Celiac.com 11/22/2017 - A team of physicians recently reported on the case of a 3-year-old Albanian girl who presented at their clinic with carpal spasms and hand paresthesia. The physicians include Atifete Ramosaj-Morina; A. Keka-Sylaj; V. Hasbahta; A. Baloku-Zejnullahu; M. Azemi; and R. Zunec.
indicated neuromuscular irritability.
Blood tests showed severe hypocalcemia with a total serum calcium of 1.2 mmol/L (normal range 2.12 to 2.55 mmol/L), ionized calcium of 0.87 (normal range 1.11 to 1.30 mmol/L), and 24-hour urine calcium excretion of 9.16 mmol (normal range female
The team screened the girl for celiac disease with antigliadin immunoglobulin A, anti-tissue transglutaminase, and anti-endomysial immunoglobulin A antibodies. All tests were positive. The girl underwent a duodenal biopsy, which showed lymphocyte infiltration, crypt hyperplasia, and villous atrophy compatible with celiac disease grade IIIb according to the Marsh classification.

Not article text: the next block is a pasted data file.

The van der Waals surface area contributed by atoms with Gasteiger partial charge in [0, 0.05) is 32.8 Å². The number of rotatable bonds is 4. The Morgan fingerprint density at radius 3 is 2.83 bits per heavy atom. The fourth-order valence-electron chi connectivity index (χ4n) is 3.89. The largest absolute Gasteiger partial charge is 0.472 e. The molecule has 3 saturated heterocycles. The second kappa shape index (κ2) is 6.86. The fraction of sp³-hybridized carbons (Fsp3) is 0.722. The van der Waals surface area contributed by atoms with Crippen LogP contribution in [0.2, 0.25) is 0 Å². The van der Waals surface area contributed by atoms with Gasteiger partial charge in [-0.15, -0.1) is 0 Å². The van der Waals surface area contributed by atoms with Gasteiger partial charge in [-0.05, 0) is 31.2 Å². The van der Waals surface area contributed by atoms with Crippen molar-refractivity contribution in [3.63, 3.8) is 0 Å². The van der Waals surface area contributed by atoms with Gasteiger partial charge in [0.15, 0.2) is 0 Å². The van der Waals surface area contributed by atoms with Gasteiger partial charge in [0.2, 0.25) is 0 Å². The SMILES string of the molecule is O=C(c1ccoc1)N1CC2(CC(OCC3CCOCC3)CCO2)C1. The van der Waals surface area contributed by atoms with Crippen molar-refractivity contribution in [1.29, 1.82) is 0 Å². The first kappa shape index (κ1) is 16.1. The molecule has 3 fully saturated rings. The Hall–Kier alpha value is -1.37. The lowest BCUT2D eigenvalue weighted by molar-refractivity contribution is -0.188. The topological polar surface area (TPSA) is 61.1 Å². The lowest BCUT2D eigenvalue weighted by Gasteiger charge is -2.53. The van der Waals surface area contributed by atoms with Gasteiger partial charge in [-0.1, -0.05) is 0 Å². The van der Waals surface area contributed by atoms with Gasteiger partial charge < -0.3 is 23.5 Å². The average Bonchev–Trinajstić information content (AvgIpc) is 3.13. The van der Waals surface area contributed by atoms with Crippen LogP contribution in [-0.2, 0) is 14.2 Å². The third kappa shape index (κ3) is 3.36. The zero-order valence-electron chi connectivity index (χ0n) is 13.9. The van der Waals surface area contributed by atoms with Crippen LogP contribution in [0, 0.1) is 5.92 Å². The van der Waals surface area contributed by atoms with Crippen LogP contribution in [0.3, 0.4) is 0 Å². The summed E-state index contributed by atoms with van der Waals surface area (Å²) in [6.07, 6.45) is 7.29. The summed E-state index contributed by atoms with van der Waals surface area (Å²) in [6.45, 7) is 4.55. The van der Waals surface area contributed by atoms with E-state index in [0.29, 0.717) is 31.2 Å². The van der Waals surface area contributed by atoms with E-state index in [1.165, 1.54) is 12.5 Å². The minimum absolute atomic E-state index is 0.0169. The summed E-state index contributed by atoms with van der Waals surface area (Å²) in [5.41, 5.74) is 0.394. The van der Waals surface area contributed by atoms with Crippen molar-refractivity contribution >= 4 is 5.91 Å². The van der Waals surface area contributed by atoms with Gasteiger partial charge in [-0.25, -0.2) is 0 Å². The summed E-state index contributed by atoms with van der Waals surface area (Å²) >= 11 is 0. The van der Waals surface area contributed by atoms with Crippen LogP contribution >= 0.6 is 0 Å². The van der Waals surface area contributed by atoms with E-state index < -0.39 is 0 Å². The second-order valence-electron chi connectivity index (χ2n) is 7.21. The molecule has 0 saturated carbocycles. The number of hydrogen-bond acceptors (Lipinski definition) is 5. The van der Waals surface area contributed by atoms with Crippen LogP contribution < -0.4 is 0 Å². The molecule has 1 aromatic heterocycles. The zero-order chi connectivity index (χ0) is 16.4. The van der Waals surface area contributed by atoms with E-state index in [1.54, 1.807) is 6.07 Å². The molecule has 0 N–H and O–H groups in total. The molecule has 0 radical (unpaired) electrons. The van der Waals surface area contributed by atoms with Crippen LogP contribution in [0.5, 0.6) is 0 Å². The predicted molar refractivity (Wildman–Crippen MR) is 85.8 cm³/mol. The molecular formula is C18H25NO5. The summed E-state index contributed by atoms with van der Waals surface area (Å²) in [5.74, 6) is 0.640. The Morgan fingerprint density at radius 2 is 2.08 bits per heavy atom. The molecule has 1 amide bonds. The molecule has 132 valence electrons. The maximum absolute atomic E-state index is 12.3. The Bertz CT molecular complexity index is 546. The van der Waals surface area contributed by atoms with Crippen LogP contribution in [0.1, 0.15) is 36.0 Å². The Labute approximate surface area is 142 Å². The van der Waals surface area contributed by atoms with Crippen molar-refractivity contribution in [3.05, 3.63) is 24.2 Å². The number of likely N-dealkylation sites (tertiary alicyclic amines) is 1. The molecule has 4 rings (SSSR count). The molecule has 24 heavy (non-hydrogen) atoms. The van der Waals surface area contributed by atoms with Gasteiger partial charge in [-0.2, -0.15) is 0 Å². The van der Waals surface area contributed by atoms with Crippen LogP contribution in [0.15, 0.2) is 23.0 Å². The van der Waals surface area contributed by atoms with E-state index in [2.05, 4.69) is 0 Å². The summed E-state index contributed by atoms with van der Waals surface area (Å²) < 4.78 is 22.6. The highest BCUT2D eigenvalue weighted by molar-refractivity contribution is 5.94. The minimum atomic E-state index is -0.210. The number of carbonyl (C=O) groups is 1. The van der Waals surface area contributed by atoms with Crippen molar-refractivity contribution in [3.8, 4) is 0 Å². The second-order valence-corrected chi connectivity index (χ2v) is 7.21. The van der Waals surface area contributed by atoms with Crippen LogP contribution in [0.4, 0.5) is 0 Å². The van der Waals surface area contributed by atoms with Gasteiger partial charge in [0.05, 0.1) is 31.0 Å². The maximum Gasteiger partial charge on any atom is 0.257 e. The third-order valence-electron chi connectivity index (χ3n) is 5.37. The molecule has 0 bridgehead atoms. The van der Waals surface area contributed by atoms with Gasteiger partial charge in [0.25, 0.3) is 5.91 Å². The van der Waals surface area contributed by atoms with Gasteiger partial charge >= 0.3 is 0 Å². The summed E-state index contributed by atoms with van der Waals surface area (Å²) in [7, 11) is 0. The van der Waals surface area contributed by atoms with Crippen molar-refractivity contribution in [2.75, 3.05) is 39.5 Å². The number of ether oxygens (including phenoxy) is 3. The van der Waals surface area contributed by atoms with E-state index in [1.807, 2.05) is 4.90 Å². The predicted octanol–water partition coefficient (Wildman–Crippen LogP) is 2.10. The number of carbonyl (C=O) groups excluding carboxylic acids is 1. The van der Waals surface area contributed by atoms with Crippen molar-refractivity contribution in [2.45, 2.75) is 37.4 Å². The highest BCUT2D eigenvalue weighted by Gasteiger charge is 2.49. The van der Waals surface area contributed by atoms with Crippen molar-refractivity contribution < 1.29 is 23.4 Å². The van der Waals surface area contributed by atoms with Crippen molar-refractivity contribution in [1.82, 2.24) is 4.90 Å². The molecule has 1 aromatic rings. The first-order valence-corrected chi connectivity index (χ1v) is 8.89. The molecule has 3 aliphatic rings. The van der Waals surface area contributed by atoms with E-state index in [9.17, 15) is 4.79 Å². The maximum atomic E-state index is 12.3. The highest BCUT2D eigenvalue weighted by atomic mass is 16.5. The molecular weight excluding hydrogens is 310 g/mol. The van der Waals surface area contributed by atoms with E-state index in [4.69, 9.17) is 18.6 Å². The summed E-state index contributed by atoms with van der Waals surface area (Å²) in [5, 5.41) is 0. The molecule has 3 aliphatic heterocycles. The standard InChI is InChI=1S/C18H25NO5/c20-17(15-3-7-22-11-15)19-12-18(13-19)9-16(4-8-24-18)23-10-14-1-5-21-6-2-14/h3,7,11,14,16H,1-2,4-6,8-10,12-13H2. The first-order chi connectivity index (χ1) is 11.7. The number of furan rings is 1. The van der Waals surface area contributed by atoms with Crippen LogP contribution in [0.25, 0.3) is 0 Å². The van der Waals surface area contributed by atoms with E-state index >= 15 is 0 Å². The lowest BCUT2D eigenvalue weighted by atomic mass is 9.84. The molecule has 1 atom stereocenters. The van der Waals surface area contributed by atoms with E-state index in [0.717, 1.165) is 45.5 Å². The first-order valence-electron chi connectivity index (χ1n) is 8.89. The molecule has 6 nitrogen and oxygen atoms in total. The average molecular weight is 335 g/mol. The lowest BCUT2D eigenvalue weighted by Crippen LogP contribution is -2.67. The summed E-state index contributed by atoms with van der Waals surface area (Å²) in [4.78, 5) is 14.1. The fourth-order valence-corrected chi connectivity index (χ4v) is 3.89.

Following her celiac diagnosis, the team conducted human leukocyte antigen typing, which provided a definite diagnosis of celiac disease. She was started on a gluten-free diet. Apparently, the girl did not follow a gluten-free diet, which caused a recurrence of carpal spasms. At 7 years of age, the girl showed signs of delayed psychophysical development.
Although hypocalcemia is not uncommon in people with celiac disease, it is rare for hypocalcemic carpal spasm to be the first manifestation of the disease. Because of this, the doctors urge other physicians to consider the possibility of celiac disease in patients with repeated carpal spasms that seem to resist easy treatment.
They indicate that celiac disease should be considered even in the absence of gastrointestinal symptoms, since hypocalcemia and carpal spasm may appear as the first symptoms of celiac disease, even in young children.